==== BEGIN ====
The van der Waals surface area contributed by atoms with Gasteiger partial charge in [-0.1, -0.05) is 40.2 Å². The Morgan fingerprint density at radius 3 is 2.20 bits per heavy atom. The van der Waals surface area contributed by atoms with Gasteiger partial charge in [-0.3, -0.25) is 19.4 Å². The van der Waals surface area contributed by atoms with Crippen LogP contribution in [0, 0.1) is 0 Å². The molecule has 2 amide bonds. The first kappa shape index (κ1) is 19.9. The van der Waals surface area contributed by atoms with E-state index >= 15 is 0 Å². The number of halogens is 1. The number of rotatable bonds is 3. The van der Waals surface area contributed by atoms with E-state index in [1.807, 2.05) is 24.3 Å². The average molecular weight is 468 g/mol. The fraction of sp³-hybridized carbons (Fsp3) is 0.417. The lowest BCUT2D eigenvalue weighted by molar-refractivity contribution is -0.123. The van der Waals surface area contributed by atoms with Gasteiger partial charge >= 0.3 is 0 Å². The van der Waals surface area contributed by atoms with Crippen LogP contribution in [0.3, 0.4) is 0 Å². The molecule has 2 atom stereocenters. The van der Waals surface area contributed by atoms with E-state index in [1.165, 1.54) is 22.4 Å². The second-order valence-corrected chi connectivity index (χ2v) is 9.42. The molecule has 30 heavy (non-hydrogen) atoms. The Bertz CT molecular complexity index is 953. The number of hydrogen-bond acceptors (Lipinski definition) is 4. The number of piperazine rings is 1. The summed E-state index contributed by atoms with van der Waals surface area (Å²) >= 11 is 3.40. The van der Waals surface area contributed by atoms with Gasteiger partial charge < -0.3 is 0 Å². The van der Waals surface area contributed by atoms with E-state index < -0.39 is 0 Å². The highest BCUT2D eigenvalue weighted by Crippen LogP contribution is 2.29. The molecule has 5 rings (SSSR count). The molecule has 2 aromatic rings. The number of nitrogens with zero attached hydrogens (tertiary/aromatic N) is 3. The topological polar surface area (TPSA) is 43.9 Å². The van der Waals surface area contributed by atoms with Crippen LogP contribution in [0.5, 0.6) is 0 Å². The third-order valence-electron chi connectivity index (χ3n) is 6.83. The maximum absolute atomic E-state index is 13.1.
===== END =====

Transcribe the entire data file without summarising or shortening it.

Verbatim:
The van der Waals surface area contributed by atoms with Gasteiger partial charge in [-0.1, -0.05) is 40.2 Å². The Morgan fingerprint density at radius 3 is 2.20 bits per heavy atom. The van der Waals surface area contributed by atoms with Gasteiger partial charge in [-0.3, -0.25) is 19.4 Å². The van der Waals surface area contributed by atoms with Crippen LogP contribution in [0, 0.1) is 0 Å². The molecule has 2 amide bonds. The first kappa shape index (κ1) is 19.9. The van der Waals surface area contributed by atoms with E-state index >= 15 is 0 Å². The number of halogens is 1. The number of rotatable bonds is 3. The van der Waals surface area contributed by atoms with E-state index in [1.807, 2.05) is 24.3 Å². The average molecular weight is 468 g/mol. The fraction of sp³-hybridized carbons (Fsp3) is 0.417. The lowest BCUT2D eigenvalue weighted by molar-refractivity contribution is -0.123. The van der Waals surface area contributed by atoms with Gasteiger partial charge >= 0.3 is 0 Å². The van der Waals surface area contributed by atoms with Crippen LogP contribution in [0.3, 0.4) is 0 Å². The molecule has 2 atom stereocenters. The van der Waals surface area contributed by atoms with E-state index in [1.165, 1.54) is 22.4 Å². The second-order valence-corrected chi connectivity index (χ2v) is 9.42. The molecule has 30 heavy (non-hydrogen) atoms. The Bertz CT molecular complexity index is 953. The number of hydrogen-bond acceptors (Lipinski definition) is 4. The number of piperazine rings is 1. The summed E-state index contributed by atoms with van der Waals surface area (Å²) >= 11 is 3.40. The van der Waals surface area contributed by atoms with Gasteiger partial charge < -0.3 is 0 Å². The van der Waals surface area contributed by atoms with E-state index < -0.39 is 0 Å². The highest BCUT2D eigenvalue weighted by Crippen LogP contribution is 2.29. The molecule has 5 rings (SSSR count). The molecule has 2 aromatic rings. The number of nitrogens with zero attached hydrogens (tertiary/aromatic N) is 3. The topological polar surface area (TPSA) is 43.9 Å². The van der Waals surface area contributed by atoms with Crippen LogP contribution in [0.5, 0.6) is 0 Å². The third-order valence-electron chi connectivity index (χ3n) is 6.83. The maximum absolute atomic E-state index is 13.1.